Wednesday, December 27, 2006

Chronicles of the Magi Part 3

The council of the Magi had been formed over a thousand years ago, in order to maintain the balance between Angra Mainyu, lord of destruction, and Ahura Mazda, the uncreated creator. There were those who said that there was no balance, that the creator was more powerful than Angra, but if this was the case, then the world did not show it to be so. If there was more heaven than hell in the universe, then it was not apparent to the men who had formed the order of the Magi, and upheld its tenets while Babylonia rose to a mighty empire, and now in the days following its fall. The once-great Persian empire was a thing of the past.

And in Gushnasaph's mind, so was the council of the Magi. His posture before the assembled council said what his words could not; words of respect issued forth grudgingly from a mouth moving above a chin thrust high and proud. He clenched his fists to keep from speaking with his hands, a practice Larvendad found contemptible and had many times attempted to stamp out of his young pupil's public discourses.

"What you have told us is all second hand information," the high elder of the Magi told the young man. "You have gainsayed that these are the words of your mentor, who you have also reported is deep in a fever sleep, recovering from wounds inflicted by the demon which wreaked havoc upon his house."

"The demon did not incur the damage to the house," Gushnasaph said. "It was the impact of the great fireball that did that."

"A demonic entity to be sure," the high elder said. "We all know that destruction is the work of Angra Mainyu. And once again, as many times before, darkness has encompassed darkness -- the spirits of destruction undo their own work in the madness of their chaos."

Empty words. Poetic drivel...recitations made a thousand times instead of an evaluation of the reality before us all.

"Then you will not send a delegation to discover the identity of this new and great king?" Gushnasaph asked.

"We will not," the high elder replied. "Our place is here, in the lands of our forefathers, retaining the balance."

"The balance has been lost!" Gushnasaph blurted. He realized he was holding his hands out in a pleading posture. Dropping them to his sides, he lowered his voice. "The demon said as much. The king who is born is of the creator's side...and he is weak, and vulnerable. The demon revealed the Destroyer's plans to assasinate the child before he can grow to be a man and accomplish what he has come to do."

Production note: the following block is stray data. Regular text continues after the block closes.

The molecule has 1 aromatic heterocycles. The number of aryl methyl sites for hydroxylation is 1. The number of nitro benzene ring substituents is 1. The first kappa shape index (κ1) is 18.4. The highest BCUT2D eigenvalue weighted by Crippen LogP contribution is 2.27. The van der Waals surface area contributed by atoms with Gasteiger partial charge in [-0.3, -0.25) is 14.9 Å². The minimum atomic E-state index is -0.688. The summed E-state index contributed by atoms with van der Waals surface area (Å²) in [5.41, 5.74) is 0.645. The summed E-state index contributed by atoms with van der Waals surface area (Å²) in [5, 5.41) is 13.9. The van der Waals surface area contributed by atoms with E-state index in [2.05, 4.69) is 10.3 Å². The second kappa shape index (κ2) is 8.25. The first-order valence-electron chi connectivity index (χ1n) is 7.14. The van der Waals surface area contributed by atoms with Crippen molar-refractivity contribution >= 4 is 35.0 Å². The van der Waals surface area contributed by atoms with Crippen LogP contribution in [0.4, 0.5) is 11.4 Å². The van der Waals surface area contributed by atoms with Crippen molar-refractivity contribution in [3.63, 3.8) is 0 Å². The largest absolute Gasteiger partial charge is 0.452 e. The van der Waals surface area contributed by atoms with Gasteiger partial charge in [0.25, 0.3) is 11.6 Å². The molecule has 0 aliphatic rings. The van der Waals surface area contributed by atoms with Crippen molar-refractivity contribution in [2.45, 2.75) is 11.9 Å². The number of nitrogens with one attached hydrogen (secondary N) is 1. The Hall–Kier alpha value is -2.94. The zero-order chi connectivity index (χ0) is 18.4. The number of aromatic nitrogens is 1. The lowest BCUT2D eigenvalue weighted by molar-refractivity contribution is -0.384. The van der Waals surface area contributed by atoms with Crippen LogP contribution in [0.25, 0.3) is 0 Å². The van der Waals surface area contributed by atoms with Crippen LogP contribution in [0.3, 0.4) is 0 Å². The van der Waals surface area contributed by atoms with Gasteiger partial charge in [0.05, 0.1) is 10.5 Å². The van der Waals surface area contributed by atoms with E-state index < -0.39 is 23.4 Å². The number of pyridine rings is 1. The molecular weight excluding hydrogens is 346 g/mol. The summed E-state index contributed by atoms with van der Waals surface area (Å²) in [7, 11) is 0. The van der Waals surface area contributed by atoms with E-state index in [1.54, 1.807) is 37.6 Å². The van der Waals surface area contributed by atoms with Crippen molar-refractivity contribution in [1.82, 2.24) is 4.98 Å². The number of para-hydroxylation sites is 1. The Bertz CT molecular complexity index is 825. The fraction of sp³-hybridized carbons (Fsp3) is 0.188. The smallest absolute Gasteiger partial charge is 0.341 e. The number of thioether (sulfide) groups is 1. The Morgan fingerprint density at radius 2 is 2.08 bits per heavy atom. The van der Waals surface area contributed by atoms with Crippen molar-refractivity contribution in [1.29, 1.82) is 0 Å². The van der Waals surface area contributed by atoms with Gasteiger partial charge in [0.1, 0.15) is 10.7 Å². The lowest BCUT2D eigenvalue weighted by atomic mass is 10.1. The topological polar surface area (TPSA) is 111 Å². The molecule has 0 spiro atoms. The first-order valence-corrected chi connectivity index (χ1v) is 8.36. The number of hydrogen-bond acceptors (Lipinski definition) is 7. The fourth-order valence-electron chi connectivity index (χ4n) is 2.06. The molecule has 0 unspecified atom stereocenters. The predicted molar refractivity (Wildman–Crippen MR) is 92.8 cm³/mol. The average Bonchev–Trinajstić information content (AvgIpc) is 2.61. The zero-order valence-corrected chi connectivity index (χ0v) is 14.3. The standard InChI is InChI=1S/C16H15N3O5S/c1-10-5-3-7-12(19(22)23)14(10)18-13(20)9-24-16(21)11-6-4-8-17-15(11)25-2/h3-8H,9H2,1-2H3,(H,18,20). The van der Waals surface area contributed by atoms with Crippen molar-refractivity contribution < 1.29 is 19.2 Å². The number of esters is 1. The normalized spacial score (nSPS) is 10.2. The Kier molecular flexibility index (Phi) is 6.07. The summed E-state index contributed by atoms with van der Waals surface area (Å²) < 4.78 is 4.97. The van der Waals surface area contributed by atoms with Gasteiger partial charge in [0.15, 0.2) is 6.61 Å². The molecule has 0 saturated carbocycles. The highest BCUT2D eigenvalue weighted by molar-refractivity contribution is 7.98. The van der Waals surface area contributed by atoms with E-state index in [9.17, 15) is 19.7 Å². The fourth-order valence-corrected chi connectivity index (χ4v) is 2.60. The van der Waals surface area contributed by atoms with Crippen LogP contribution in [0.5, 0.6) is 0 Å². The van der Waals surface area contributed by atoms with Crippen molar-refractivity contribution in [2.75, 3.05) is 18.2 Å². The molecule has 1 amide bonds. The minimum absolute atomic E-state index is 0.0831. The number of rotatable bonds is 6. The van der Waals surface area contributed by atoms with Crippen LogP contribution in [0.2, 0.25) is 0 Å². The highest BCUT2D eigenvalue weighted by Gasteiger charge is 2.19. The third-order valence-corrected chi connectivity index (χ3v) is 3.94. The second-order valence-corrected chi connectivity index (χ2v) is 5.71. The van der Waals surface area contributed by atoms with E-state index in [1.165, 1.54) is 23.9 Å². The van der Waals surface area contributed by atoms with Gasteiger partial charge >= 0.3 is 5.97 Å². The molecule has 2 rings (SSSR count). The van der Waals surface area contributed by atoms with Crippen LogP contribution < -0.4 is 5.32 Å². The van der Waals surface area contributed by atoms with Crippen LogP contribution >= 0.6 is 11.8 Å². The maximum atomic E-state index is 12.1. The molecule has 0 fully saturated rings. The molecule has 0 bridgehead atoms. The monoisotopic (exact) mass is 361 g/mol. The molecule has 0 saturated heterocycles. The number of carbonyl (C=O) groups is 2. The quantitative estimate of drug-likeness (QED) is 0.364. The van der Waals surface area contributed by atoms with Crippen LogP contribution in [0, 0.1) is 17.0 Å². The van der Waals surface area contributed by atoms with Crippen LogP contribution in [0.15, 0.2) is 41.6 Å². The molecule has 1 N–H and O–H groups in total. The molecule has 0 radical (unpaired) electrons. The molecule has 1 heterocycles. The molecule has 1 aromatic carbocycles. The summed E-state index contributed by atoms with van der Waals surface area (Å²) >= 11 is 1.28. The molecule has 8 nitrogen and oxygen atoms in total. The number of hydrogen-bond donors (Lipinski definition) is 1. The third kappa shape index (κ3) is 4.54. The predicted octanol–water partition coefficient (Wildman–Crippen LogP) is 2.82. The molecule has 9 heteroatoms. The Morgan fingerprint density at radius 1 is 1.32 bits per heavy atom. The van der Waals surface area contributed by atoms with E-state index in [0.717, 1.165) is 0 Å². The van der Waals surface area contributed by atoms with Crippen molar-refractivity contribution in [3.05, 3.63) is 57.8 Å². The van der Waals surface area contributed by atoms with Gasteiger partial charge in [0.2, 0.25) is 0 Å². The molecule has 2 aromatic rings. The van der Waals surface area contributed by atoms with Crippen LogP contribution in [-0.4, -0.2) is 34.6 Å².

"So now we have the testimony of both a mortally wounded man in a fever as well as that of a servant of Angra Mainyu," another Magi spoke from the assembled throng, a sarcastic grin on his face. "Reliable evidence to be sure."

"Then I have only one more thing to report to you. These are my mentor's final words to you all: If you will not take the word of Larvendad, eldest of all the Magi, as relayed through his pupil Gushnasaph, prince of the Suren-Pahlav clan, then this is our farewell. We will go into the West to find this king, and to protect him as best as we are able, with all the devices of the Art and our own wealth. We abdicate our position upon this council. With us goes Hormoz the astrologer as well. We do not seek your approval, only that of heaven and of the creator."

A silence hung over the hall as Gushnasaph pulled three cloth bundles from a bag he had brought along and dropped them on the ornately tiled mosaic that made up the floor of the Magi's assembly hall. They were the ceremonial robes of their order. And with that, the young man turned on his heel and strode swiftly from the hall.

* * * * * * * * *

"Damn fools," Gushnasaph spat as his servants lifted Larvendad's unconscious form into a lush litter carried by four well muscled slaves.

"He knew they wouldn't listen," Hormoz said with a smile. "That's why he sent you instead of me. I'm sure your performance was far more dramatic than mine would have been."

"Perhaps," Gushnasaph said. "But if everything he whispered in his sleep is true..."

"How can we deny it?" Hormoz said. "We both saw the wheel made of fire and light. If that was not a manifestation of the sacred fire..."

Hormoz shouted an order to one of the camel drivers and checked his own saddle once again. He looked over at the younger man, whose face was full of doubt. "I'm surprised at you my friend. All you've ever spoken of is how this derelict city is full of ghosts, that our order is dead, that all the Art we possess is pointless if we aren't actually doing anything to maintain the balance. And now, we three have been given the opportunity to do something. To protect the very incarnation of the Sacred Fire."

Gushnasaph took a deep breath and turned his gaze to the night sky. After a moment, he turned his gaze back upon Hormoz.

"And where do we go?" Gushnasaph asked. "We have no direction, save that we are to head West. That will lead us directly into the sea!"

"I can see the path," came a strong bass voice from behind the curtain on the litter. "Clearer than I see anything else."

Gushnasaph leaped to the side of the litter and pulled back the curtain. Larvendad's eyes were open, staring in the direction of the West.

And his eyes were like the inside of a furnace, blazing with an inner fire...

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